Echo from The Cave:43

Monday April 25th, 2016 6:00pm, NYC

NY Gurubai’s Visit to Japan, Winter 2016
and Its Synchronization with Pranavadipa Vol. 17:


Day 4:


The living-dining room at Shanti Kutira, where the gurubhai would meet, have meals, practice daily meditation and, on the days when there was no class, practice asana.


On Monday, both Taka and Yohei were working the night shift that night, so they didn’t arrive home until around 9:00 or 10:00 AM. Regardless, the NY gurubhai began their sadhana and house cleaning at 6:00 AM and made breakfast all by themselves. They also took care of the laundry. Before noon, Anandamali joined them and took them to the Shinto Shrine of Kitano Tenmangū (photos in Echo 40), which is 10 minutes by bicycle from Shanti Kurtira. We then had a Yakuzen lunch (medicinal Korean meal) near the site, and spent a good bit of time talking amongst ourselves about this trip and their impressions of Japan. Since the NY gurubhai were scheduled to attend the 2-hour self-practice meditation at Yoga Vihara that night and then spend time with Yogadanda after that, in the late afternoon they practiced asana and meditation at Shanti Kutira by themselves for the first time during this trip.




In the evening we attended the two-hour self-practice meditation at Yoga Vihara. In the early summer of last year, Yogadanda and Kripalu started to practice this voluntarily—their intention was just to sit continuously in silence for two hours, and to just continue to discipline themselves to practice it regularly every week. Seeing and feeling their persistent actions, other gurubhai became inspired, and now they join them from time to time. That Monday night about eight of us practiced there together.


After the meditation, they spent time with Yogadanda. Much of the conversation was between Ryan and Yogadanda and it was about the practice of self-inquiry and discrimination.

Nandi asked Yogadanda what he has been meditating on. Yogadanda said that in the past he practiced jnana yoga, but now his meditation is to meditate on Shri Mahayogi, and it is only when the need arises that he practices discrimination in meditation. Then Nandi asked why he switched to a bhakti practice from a jnana practice.

Yogadanda answered that he had been practicing the meditation of jnana yoga for some time. He was often told by Shri Mahayogi that passion is crucial for the practice of jnana yoga, but he was not able to understand what that meant. But then he was given the role of Natcheketas in one of MYM’s public performances, “Amrita,” in 2005. He concentrated on practicing for the play all the time, repeating his lines which were filled with the passion to realize the Truth even at the cost of his life, and practicing his role again and again. By concentrating keenly on the mind of Natcheketas, he took the approach of trying to really know Natcheketas, who had staked his life on knowing the answer to the question of what would happen after he died—to realize the Truth. Yogadanda said that he sensed that what Natcheketas was doing—throwing himself completely into the meditation of facing his own death, plunging into death and seeking further beyond it—was the true meditation on death. So he tried to meditate just like Natcheketas did. And in doing so, it was as if he became able to concentrate on the jnana yoga meditation, which intensified his practice. Yogadanda’s concentrated state continued even after the day of the performance, and because at that time his situation afforded him a lot of spare time, he spent many quiet hours in meditation. However, as his situation changed, it became very difficult to concentrate on the subtlety of the process of jnana yoga, so he switched to bhakti meditation. Through his experience, he felt that pursuing the practice of jnana yoga is a very tough thing to do for people of the modern age.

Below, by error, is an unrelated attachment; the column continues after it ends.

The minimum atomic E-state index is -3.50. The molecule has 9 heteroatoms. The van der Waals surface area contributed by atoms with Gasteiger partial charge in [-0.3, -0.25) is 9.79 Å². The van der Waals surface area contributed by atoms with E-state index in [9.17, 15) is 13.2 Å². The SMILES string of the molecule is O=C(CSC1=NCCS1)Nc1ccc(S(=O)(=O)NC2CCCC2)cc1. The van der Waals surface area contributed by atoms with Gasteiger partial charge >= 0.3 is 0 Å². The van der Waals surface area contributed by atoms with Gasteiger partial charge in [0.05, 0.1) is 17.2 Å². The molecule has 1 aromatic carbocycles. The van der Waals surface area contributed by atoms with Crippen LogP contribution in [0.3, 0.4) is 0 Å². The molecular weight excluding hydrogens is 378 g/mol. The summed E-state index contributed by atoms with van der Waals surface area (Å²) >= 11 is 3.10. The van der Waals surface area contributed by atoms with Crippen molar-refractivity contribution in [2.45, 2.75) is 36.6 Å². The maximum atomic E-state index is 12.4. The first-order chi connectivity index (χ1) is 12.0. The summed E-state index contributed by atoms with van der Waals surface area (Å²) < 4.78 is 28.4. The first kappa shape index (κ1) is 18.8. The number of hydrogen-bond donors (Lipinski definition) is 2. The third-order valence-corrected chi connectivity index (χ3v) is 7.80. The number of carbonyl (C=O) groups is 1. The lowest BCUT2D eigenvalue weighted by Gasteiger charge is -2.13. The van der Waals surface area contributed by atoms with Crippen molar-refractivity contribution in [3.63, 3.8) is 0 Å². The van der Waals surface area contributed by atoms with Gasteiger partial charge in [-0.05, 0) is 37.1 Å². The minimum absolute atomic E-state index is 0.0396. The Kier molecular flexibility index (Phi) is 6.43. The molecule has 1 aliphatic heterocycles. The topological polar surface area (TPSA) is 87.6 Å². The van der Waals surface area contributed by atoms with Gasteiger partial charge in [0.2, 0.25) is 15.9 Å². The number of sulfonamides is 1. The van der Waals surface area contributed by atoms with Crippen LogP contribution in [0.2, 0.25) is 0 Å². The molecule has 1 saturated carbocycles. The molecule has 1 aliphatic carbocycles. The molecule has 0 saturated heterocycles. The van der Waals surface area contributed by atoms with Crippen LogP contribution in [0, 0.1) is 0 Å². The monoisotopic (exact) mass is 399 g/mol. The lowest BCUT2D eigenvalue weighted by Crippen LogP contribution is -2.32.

Yogadanda also said that sometime after the day of performance, he had the opportunity to go to his hometown in Kyusyu, the southwestern area of Japan. Since he was not engaged in much of the work of the MYM or any other responsibilities at that time, while he was staying at his parents’ house he meditated continuously, except during meal times. He was focusing in the meditation on death. And, in the sense of seeking out the real Self beyond the death of the mind, it was exactly the same as seeking, “Who am I?” or the self-inquiry of the jnana yoga practice. Yet, there was no awareness of what types of yoga he was practicing, he was just in a state where he continuously and simply did nothing but concentrate. Notwithstanding his continuous striving, after ten days of his efforts yielding no fruit, he returned to Kyoto.